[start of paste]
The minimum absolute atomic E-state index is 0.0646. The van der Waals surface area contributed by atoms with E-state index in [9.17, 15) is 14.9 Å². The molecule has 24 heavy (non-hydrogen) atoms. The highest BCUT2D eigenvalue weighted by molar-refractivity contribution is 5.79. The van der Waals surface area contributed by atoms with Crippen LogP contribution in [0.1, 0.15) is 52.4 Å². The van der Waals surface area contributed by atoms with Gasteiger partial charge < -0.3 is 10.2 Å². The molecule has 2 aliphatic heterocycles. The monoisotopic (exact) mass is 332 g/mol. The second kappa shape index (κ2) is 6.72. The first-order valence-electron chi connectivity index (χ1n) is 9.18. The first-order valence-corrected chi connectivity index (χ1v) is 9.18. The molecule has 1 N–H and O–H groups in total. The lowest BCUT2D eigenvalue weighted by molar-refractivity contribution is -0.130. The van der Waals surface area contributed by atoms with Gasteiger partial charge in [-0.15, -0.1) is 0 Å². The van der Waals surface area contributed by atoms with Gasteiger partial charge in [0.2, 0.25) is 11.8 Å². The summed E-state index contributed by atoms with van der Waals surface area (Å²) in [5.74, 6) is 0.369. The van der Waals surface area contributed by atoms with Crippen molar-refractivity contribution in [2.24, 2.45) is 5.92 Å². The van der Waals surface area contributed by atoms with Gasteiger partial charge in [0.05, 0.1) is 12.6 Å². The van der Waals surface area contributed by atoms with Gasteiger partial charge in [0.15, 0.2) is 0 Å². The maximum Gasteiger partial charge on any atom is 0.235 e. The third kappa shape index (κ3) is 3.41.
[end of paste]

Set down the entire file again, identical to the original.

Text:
The minimum absolute atomic E-state index is 0.0646. The van der Waals surface area contributed by atoms with E-state index in [9.17, 15) is 14.9 Å². The molecule has 24 heavy (non-hydrogen) atoms. The highest BCUT2D eigenvalue weighted by molar-refractivity contribution is 5.79. The van der Waals surface area contributed by atoms with Crippen LogP contribution in [0.1, 0.15) is 52.4 Å². The van der Waals surface area contributed by atoms with Gasteiger partial charge < -0.3 is 10.2 Å². The molecule has 2 aliphatic heterocycles. The monoisotopic (exact) mass is 332 g/mol. The second kappa shape index (κ2) is 6.72. The first-order valence-electron chi connectivity index (χ1n) is 9.18. The first-order valence-corrected chi connectivity index (χ1v) is 9.18. The molecule has 1 N–H and O–H groups in total. The lowest BCUT2D eigenvalue weighted by molar-refractivity contribution is -0.130. The van der Waals surface area contributed by atoms with Gasteiger partial charge in [-0.15, -0.1) is 0 Å². The van der Waals surface area contributed by atoms with Gasteiger partial charge in [0.2, 0.25) is 11.8 Å². The summed E-state index contributed by atoms with van der Waals surface area (Å²) in [5.74, 6) is 0.369. The van der Waals surface area contributed by atoms with Crippen molar-refractivity contribution in [2.24, 2.45) is 5.92 Å². The van der Waals surface area contributed by atoms with Gasteiger partial charge in [0.05, 0.1) is 12.6 Å². The van der Waals surface area contributed by atoms with Gasteiger partial charge in [0.15, 0.2) is 0 Å². The maximum Gasteiger partial charge on any atom is 0.235 e. The third kappa shape index (κ3) is 3.41.